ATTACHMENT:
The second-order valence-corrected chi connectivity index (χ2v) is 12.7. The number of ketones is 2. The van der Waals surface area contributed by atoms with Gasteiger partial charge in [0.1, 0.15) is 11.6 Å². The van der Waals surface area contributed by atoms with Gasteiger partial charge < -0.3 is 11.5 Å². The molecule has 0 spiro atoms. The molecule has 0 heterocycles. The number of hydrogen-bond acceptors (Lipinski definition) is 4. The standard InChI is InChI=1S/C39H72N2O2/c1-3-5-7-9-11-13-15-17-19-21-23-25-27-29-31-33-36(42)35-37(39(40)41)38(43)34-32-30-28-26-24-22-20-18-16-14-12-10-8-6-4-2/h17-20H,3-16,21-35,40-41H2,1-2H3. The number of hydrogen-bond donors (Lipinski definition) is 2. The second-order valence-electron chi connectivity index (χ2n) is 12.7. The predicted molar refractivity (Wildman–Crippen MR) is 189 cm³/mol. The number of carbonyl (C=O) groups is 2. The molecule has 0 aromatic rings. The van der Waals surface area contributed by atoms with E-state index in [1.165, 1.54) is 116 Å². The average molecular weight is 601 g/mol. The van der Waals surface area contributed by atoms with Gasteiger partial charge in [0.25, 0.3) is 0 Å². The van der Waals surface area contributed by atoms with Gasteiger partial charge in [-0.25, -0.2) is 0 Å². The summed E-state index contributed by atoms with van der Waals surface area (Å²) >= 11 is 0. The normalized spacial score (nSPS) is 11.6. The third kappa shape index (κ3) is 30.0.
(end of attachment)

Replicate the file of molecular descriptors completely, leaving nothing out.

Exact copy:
The second-order valence-corrected chi connectivity index (χ2v) is 12.7. The number of ketones is 2. The van der Waals surface area contributed by atoms with Gasteiger partial charge in [0.1, 0.15) is 11.6 Å². The van der Waals surface area contributed by atoms with Gasteiger partial charge < -0.3 is 11.5 Å². The molecule has 0 spiro atoms. The molecule has 0 heterocycles. The number of hydrogen-bond acceptors (Lipinski definition) is 4. The standard InChI is InChI=1S/C39H72N2O2/c1-3-5-7-9-11-13-15-17-19-21-23-25-27-29-31-33-36(42)35-37(39(40)41)38(43)34-32-30-28-26-24-22-20-18-16-14-12-10-8-6-4-2/h17-20H,3-16,21-35,40-41H2,1-2H3. The number of hydrogen-bond donors (Lipinski definition) is 2. The second-order valence-electron chi connectivity index (χ2n) is 12.7. The predicted molar refractivity (Wildman–Crippen MR) is 189 cm³/mol. The number of carbonyl (C=O) groups is 2. The molecule has 0 aromatic rings. The van der Waals surface area contributed by atoms with E-state index in [1.165, 1.54) is 116 Å². The average molecular weight is 601 g/mol. The van der Waals surface area contributed by atoms with Gasteiger partial charge in [0.25, 0.3) is 0 Å². The van der Waals surface area contributed by atoms with Gasteiger partial charge in [-0.25, -0.2) is 0 Å². The summed E-state index contributed by atoms with van der Waals surface area (Å²) >= 11 is 0. The normalized spacial score (nSPS) is 11.6. The third kappa shape index (κ3) is 30.0.